These are momentous times. Our planet hangs in the balance.
We see accelerating impacts of climate change in deadly megafires, droughts and flooding across the world and here in Washington. Global science reports show us the loss of species to extinction is accelerating wildly, with profound implications for people and our ecosystem. Meanwhile the COVID-19 pandemic has laid bare the deep inequities that have wracked society for generations. These crises are inextricably connected — foreseeable and requiring a global response.
But this is also a time of tremendous opportunity. The first Earth Day resulted in the passage of landmark environmental laws. Fifty-one years later, we have our own historic opportunity to rebuild the bedrock environmental laws protecting clean air and clean water, and to build intersectional climate and environmental solutions that center our most impacted neighbors while energizing our communities and economies. We can learn from Indigenous people who have stewarded Earth’s lands and waters since time immemorial.
The new presidential administration is rejoining international efforts to confront the climate crisis and embedding a commitment to environmental justice in all its work. Bold new infrastructure measures will invest trillions of dollars in renewable power, energy efficiency and electrifying transportation.
In Washington state, the Legislature is poised to finish its 2021 session having made remarkable strides for climate action, as well as taking steps to address the impacts pollution and climate change have on front-line communities — those living closest to sources of pollution and facing disproportionately high health risks due to generations of racist zoning policy, exacerbated by the effects of climate change.
Both the House and the Senate have passed the HEAL Act, SB 5141, which incorporates environmental justice principles and practices into the functioning of state government. The bill is on its way to the governor’s desk. This is a significant step toward ensuring all Washington’s people can breathe clean air and drink clean water. The Legislature is committing strong levels of funding for restoring our rivers and estuaries, and has committed to fully funding a new Forest Health and Wildfires program that provides for training, forest treatment and community preparation for fires.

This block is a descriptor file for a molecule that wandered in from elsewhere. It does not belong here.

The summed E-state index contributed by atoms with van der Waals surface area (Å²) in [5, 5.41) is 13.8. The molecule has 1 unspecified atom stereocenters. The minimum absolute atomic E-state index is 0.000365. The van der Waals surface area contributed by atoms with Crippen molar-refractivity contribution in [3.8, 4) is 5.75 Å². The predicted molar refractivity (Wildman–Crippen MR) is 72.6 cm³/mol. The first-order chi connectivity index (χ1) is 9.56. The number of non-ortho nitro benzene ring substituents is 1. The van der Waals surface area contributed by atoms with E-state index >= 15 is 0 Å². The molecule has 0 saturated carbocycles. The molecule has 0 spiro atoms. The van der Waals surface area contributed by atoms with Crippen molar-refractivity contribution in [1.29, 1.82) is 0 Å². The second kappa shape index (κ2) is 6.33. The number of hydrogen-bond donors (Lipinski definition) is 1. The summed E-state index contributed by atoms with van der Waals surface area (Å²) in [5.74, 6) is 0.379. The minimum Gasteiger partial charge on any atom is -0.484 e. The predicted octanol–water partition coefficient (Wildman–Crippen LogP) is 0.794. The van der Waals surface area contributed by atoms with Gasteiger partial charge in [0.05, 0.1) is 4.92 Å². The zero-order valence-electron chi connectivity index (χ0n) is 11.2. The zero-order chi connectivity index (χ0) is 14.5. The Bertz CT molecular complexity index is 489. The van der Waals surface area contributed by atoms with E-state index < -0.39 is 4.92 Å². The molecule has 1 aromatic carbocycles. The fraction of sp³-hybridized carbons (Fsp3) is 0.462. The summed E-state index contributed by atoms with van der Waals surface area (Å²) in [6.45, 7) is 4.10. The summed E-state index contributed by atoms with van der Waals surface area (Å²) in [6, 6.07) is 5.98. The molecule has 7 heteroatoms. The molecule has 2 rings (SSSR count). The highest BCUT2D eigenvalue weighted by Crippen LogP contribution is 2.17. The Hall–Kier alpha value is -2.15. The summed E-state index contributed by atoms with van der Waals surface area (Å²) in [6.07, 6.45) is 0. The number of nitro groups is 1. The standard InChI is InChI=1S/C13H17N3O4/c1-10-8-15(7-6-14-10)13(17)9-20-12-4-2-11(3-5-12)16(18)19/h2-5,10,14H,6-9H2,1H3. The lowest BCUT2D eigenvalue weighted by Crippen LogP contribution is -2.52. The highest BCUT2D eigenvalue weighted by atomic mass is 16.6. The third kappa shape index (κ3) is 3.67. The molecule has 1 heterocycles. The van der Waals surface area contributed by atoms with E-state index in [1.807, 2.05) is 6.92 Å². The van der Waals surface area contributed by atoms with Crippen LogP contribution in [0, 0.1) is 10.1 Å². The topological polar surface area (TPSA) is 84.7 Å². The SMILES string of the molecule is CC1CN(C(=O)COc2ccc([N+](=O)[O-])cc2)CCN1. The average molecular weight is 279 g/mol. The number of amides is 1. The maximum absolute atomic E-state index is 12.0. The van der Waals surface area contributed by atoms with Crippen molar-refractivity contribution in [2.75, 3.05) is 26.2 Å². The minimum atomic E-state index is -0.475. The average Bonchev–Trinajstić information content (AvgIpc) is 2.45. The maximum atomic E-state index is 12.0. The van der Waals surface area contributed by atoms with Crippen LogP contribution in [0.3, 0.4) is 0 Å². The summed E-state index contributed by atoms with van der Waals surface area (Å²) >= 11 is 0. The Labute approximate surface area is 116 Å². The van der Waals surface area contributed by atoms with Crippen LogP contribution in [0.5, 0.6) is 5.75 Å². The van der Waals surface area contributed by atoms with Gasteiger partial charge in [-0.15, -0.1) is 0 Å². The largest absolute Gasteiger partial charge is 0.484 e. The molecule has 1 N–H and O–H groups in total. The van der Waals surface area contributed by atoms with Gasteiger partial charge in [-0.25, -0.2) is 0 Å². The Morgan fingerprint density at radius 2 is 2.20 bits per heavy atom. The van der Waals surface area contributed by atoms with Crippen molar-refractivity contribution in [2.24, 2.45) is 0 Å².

These state programs will set Washington on a clean and prosperous path for the future, investing in urban, rural and tribal communities from Spokane and Yakima to Grays Harbor and Seattle. The Nature Conservancy is committed to working with the broadest coalition for a hopeful, equitable and sustainable future.
For Earth Day 2021 — this Thursday — we’re asking you to reach out to your elected representatives and urge them to support bold action to address these issues. While each of us can make green choices in our own lives, to fix the problems facing our planet requires action at the scale of the problem.
Let your state and federal elected officials know that you care about our planet and the people who live here. Tell them to think big and take immediate action to address environmental justice, to care for clean air and clean water, and to confront the climate crisis.
This is a generational window of opportunity. With the stakes this high, there’s no time for delay and no time for half measures. Please speak up for our future.
The opinions expressed in reader comments are those of the author only and do not reflect the opinions of The Seattle Times.